Krakens and Medusas and giant scorpions, oh my!
All are things that Perseus, the demi-god who resides on Earth at the time, fights as the Greek gods' wrath begins to unfold upon mankind because of its boastful and blasphemous ways.
In "Clash of the Titans," Zeus (Liam Neeson), the creator of mankind, is becoming increasingly frustrated by his creations' vanity and insolence against him and the other gods, yet doesn't want to punish people for it because he loves mankind. Hades (Ralph Fiennes), however, Zeus' brother from the Underworld, doesn't hesitate in killing a few humans here and there in Zeus' name.
Enter Perseus (Sam Worthington), the son of Zeus. Grief-stricken by his recent loss and hating the gods for it, he is dragged into the city of Argos by soldiers and into a feast for the returning soldiers, thrown by King Kepheus (Vincent Regan) and Queen Cassiopeia (Polly Walker). The city's queen and king announce the toppling of Zeus' statue by the seaside a victory for mankind and compare themselves -- and their daughter, Andromeda (Alexa Davalos) -- to the beauty and majesty of the gods.
Hades arrives and, in a fury, destroys the remaining soldiers and kills Queen Cassopeia for her blasphemy. Afterward, he tells the people that in 10 days, for Argos' vanity, the Kraken, an enormous, emotionless sea monster that Hades sired, will be released upon the people -- unless, of course, the Princess Andromeda is sacrificed. Hades then turns to Perseus and declares, before vanishing, that Perseus is a demi-god.
And that is when the adventure starts.
Really, I'm a sucker for anything relating to Greek or Roman mythology, and "Clash of the Titans" is a great Greek mythology-inspired movie. The graphics were astounding, especially in 3-D -- everything looked amazing, most notably, the Kraken. The reason many moviegoers will see this film is just for the Kraken shown on the trailers, and I will tell you one thing, it doesn't disappoint. The Kraken was truly awe-inspiring in its size and perplexity; the design and take was something that I hadn't seen done before.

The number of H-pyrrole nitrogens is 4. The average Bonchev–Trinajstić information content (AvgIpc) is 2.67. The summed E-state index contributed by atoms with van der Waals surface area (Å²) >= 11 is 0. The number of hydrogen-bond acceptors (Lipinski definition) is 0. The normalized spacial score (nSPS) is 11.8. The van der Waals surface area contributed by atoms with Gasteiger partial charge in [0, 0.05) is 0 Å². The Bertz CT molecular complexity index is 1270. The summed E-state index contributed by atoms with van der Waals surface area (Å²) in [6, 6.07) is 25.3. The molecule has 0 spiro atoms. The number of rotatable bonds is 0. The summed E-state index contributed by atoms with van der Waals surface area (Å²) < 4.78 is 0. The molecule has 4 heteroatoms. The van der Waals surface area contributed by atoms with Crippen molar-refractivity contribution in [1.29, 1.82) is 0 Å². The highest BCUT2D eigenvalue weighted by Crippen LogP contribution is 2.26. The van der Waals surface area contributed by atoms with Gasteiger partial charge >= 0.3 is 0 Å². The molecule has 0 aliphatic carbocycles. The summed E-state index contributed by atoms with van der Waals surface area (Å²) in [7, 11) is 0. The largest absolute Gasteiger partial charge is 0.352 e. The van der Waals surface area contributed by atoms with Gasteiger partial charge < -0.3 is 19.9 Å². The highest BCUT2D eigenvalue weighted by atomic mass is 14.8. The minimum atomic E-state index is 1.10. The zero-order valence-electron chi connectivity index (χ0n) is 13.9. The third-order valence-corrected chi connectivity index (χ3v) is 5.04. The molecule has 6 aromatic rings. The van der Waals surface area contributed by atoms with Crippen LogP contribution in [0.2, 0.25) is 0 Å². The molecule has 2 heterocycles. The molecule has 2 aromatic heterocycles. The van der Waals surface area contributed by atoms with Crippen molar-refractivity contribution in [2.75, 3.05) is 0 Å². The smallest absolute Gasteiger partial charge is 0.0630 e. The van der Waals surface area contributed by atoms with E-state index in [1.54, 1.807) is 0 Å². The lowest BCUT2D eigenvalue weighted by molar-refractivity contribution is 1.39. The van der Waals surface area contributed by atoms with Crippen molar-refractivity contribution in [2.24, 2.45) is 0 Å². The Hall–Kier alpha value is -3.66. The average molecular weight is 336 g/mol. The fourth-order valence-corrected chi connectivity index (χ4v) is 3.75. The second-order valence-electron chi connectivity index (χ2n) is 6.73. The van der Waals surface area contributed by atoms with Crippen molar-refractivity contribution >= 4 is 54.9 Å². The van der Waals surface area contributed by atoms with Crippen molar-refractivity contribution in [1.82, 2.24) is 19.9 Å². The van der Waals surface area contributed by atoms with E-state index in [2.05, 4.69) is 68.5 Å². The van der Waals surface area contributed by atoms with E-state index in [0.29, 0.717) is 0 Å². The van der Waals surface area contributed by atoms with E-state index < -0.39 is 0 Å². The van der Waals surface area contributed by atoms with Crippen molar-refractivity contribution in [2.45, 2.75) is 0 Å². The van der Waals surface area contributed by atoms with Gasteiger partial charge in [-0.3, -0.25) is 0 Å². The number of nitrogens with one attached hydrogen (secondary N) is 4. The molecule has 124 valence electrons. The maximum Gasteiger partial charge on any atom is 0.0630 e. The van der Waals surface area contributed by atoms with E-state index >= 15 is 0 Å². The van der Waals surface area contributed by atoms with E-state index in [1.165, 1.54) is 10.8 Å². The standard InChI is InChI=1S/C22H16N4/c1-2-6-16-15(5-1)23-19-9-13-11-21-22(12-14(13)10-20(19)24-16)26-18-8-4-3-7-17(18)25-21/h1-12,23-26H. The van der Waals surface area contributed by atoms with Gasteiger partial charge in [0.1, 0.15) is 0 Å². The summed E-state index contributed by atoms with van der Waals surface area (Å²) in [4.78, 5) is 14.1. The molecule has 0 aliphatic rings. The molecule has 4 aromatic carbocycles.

Medusa (Natalia Vadionova) had to be my absolute favorite though. Her insane laughs and giggles while she stalked out the guys in her lair was realistic, and her design, likewise, was incredibly detailed and believable. And trust me, it's frightening when the guys glance at her and she turns on them. If you go see it, you'll understand what I mean.
There were a few gripes I have with the movie. For one, there was Medusa's story line, which turned her from an amorous priestess of Athena's temple to someone you could possibly feel sympathy for. For another, there was the whole thing with Io (Gemma Arterton), Perseus' female companion. If you know anything about Greek mythology, you'd know that in the mythology, Perseus later marries Andromeda, the princess of Argos. The fact that somehow Io is thrown in there and cast in a romantic-interest light kind of messes things up.
Maybe they'll plan to fix that in "Clash of the Titans II."
Charlie Anderson is a junior at Christian Heritage High School who enjoys the rain, funny movies and the French language. E-mail her at email@example.com.